Dan Brown’s bestselling thriller The Lost Symbol comes to television as the new series following the early adventures of young Harvard symbologist Robert Langdon makes its Canadian debut on Showcase this Monday, Oct. 11 at 9 p.m. ET.
Taking on the role of Robert Langdon, which was previously played by Tom Hanks in the film franchise (2006’s The Da Vinci Code, 2009’s Angels & Demons, and 2016’s Inferno), is Australian-American actor Ashley Zukerman, who TV fans will recognize from his roles on Designated Survivor and Succession.
The Lost Symbol finds Robert Langdon trying to solve a series of deadly puzzles to save his kidnapped mentor and thwart a chilling global conspiracy. The TV Watercooler had the opportunity to chat with Ashley Zukerman ahead of the Canadian premiere where Ashley speaks on how familiar viewers need to be with the original source material, how he was able to get into the role, and how he was able to build onscreen rapports with Eddie Izzard (Peter) and Valorie Curry (Katherine).
You’re filming in Canada, in the Toronto area. I hope that we’ve been kind to you!
[Laughs] You’ve been very kind. You can always safely say that Canadians have been kind. I think that’s a national necessity.
Good! I’m glad on behalf of that nation. It must have been hard filming during a pandemic because not everything is open and the heightened health safety protocols on set. What was the experience like for the cast and how did it impact how you all got to know each other?
Probably less so [on getting to know each other quicker] because we were not able to do as much outside of work. Also, we left quarantine just before the City started opening up again. So, City-wise, it was open, but the effect is more on the production itself and that’s been an amazing thing to watch.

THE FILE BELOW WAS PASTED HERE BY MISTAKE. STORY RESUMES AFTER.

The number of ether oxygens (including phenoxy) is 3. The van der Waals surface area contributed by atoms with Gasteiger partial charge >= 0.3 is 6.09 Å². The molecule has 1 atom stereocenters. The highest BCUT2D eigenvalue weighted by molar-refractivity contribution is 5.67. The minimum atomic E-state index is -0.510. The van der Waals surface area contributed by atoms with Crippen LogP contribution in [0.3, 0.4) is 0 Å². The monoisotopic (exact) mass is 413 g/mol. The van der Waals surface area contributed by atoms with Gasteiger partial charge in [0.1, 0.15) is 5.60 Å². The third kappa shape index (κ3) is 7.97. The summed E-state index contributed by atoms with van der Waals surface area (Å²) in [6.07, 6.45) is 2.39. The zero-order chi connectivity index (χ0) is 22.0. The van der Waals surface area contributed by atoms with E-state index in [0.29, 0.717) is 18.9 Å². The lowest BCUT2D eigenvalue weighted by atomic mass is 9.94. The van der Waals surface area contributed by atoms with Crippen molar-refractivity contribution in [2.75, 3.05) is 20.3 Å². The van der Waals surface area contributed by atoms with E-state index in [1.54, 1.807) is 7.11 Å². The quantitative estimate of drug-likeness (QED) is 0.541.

Film crews have an incredible ability to adapt to any situation. So COVID is just another situation and we luckily have an amazing COVD team to keep us safe. We haven’t had any complications, shutdowns, or positive cases at all.
That’s amazing. How much familiarity should viewers have with the source material before they watch this? Should they read the books or watch the movies, or can they just dive right in?
I think whether you have a connection to the books or films, or you don’t – you’ll get a different thing out of the experience. Although this is based on the third book, we use it as an original story, so there’s a freedom. We also set it in today’s world, so we have a contemporary lens on it.
We have the freedom to set ourselves from the books and films, but yet we lean on those ideas. People have a connection to that character and that’ll be fun for them to see how the person we’re portraying ends up becoming the person that they love.
Or if you don’t have a connection, you get to find our world fresh. I think that’s going to be enjoyable as well.
What about yourself, how familiar were you with this world before this project?
I hadn’t read the books, but luckily, I was cast despite that. It ended up being just very lucky that I hadn’t because then I was able to read these five books and mine them for information and read them through the lens of a character that I was going to play. Which was so rare. Had I already had a connection to it, I would have brought in pre-conceived ideas.